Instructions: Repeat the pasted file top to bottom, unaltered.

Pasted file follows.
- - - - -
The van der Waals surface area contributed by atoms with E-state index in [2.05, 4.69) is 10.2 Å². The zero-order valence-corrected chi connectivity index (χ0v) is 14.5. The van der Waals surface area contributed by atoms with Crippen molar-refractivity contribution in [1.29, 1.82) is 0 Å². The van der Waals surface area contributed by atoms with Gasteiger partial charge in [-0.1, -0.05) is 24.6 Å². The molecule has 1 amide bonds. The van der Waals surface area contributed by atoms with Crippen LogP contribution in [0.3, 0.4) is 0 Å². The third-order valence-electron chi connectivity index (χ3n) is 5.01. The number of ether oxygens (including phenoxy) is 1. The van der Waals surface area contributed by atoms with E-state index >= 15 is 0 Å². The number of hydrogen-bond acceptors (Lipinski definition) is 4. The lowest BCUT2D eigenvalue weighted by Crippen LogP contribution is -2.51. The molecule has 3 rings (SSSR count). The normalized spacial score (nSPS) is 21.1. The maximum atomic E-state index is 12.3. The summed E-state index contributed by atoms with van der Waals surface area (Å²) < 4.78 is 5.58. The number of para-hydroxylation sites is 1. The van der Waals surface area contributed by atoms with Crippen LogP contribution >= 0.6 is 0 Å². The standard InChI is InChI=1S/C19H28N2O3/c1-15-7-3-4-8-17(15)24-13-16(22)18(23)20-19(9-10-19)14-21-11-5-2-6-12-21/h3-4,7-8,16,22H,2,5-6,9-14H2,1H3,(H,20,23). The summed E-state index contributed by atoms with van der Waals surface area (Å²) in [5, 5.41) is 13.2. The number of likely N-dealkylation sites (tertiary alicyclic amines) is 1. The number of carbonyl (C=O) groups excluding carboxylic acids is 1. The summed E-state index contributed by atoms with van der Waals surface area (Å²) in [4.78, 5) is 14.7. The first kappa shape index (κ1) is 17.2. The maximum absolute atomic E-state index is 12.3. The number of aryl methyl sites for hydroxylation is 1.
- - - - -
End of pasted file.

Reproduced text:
The van der Waals surface area contributed by atoms with E-state index in [2.05, 4.69) is 10.2 Å². The zero-order valence-corrected chi connectivity index (χ0v) is 14.5. The van der Waals surface area contributed by atoms with Crippen molar-refractivity contribution in [1.29, 1.82) is 0 Å². The van der Waals surface area contributed by atoms with Gasteiger partial charge in [-0.1, -0.05) is 24.6 Å². The molecule has 1 amide bonds. The van der Waals surface area contributed by atoms with Crippen LogP contribution in [0.3, 0.4) is 0 Å². The third-order valence-electron chi connectivity index (χ3n) is 5.01. The number of ether oxygens (including phenoxy) is 1. The van der Waals surface area contributed by atoms with E-state index >= 15 is 0 Å². The number of hydrogen-bond acceptors (Lipinski definition) is 4. The lowest BCUT2D eigenvalue weighted by Crippen LogP contribution is -2.51. The molecule has 3 rings (SSSR count). The normalized spacial score (nSPS) is 21.1. The maximum atomic E-state index is 12.3. The summed E-state index contributed by atoms with van der Waals surface area (Å²) < 4.78 is 5.58. The number of para-hydroxylation sites is 1. The van der Waals surface area contributed by atoms with Crippen LogP contribution >= 0.6 is 0 Å². The standard InChI is InChI=1S/C19H28N2O3/c1-15-7-3-4-8-17(15)24-13-16(22)18(23)20-19(9-10-19)14-21-11-5-2-6-12-21/h3-4,7-8,16,22H,2,5-6,9-14H2,1H3,(H,20,23). The summed E-state index contributed by atoms with van der Waals surface area (Å²) in [5, 5.41) is 13.2. The number of likely N-dealkylation sites (tertiary alicyclic amines) is 1. The number of carbonyl (C=O) groups excluding carboxylic acids is 1. The summed E-state index contributed by atoms with van der Waals surface area (Å²) in [4.78, 5) is 14.7. The first kappa shape index (κ1) is 17.2. The maximum absolute atomic E-state index is 12.3. The number of aryl methyl sites for hydroxylation is 1.